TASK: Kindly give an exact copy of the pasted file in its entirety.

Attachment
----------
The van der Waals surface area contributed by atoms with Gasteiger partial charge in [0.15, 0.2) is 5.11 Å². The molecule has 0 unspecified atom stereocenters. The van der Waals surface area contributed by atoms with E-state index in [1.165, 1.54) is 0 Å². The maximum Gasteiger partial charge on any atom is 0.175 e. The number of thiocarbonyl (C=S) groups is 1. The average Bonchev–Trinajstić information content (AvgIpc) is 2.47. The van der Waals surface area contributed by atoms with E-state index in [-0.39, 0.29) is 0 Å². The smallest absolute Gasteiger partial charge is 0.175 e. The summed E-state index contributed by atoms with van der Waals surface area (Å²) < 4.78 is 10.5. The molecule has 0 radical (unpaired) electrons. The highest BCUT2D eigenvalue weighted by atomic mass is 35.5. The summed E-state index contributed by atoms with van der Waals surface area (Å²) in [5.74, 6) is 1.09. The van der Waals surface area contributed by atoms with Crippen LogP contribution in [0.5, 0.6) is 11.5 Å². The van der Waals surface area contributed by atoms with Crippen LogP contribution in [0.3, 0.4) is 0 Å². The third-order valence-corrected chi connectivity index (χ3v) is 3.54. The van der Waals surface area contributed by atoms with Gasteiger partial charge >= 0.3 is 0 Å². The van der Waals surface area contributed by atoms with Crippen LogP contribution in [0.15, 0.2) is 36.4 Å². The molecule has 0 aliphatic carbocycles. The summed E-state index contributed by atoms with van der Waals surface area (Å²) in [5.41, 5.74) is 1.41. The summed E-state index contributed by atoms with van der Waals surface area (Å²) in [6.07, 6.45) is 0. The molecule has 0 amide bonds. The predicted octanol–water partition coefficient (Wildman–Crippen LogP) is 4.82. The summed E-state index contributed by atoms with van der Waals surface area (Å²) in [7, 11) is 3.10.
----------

The van der Waals surface area contributed by atoms with Gasteiger partial charge in [0.15, 0.2) is 5.11 Å². The molecule has 0 unspecified atom stereocenters. The van der Waals surface area contributed by atoms with E-state index in [1.165, 1.54) is 0 Å². The maximum Gasteiger partial charge on any atom is 0.175 e. The number of thiocarbonyl (C=S) groups is 1. The average Bonchev–Trinajstić information content (AvgIpc) is 2.47. The van der Waals surface area contributed by atoms with E-state index in [-0.39, 0.29) is 0 Å². The smallest absolute Gasteiger partial charge is 0.175 e. The summed E-state index contributed by atoms with van der Waals surface area (Å²) < 4.78 is 10.5. The molecule has 0 radical (unpaired) electrons. The highest BCUT2D eigenvalue weighted by atomic mass is 35.5. The summed E-state index contributed by atoms with van der Waals surface area (Å²) in [5.74, 6) is 1.09. The van der Waals surface area contributed by atoms with Crippen LogP contribution in [0.5, 0.6) is 11.5 Å². The van der Waals surface area contributed by atoms with Crippen LogP contribution in [0.3, 0.4) is 0 Å². The third-order valence-corrected chi connectivity index (χ3v) is 3.54. The van der Waals surface area contributed by atoms with Gasteiger partial charge >= 0.3 is 0 Å². The van der Waals surface area contributed by atoms with Crippen LogP contribution in [0.15, 0.2) is 36.4 Å². The molecule has 0 aliphatic carbocycles. The summed E-state index contributed by atoms with van der Waals surface area (Å²) in [5.41, 5.74) is 1.41. The summed E-state index contributed by atoms with van der Waals surface area (Å²) in [6.07, 6.45) is 0. The molecule has 0 amide bonds. The predicted octanol–water partition coefficient (Wildman–Crippen LogP) is 4.82. The summed E-state index contributed by atoms with van der Waals surface area (Å²) in [7, 11) is 3.10.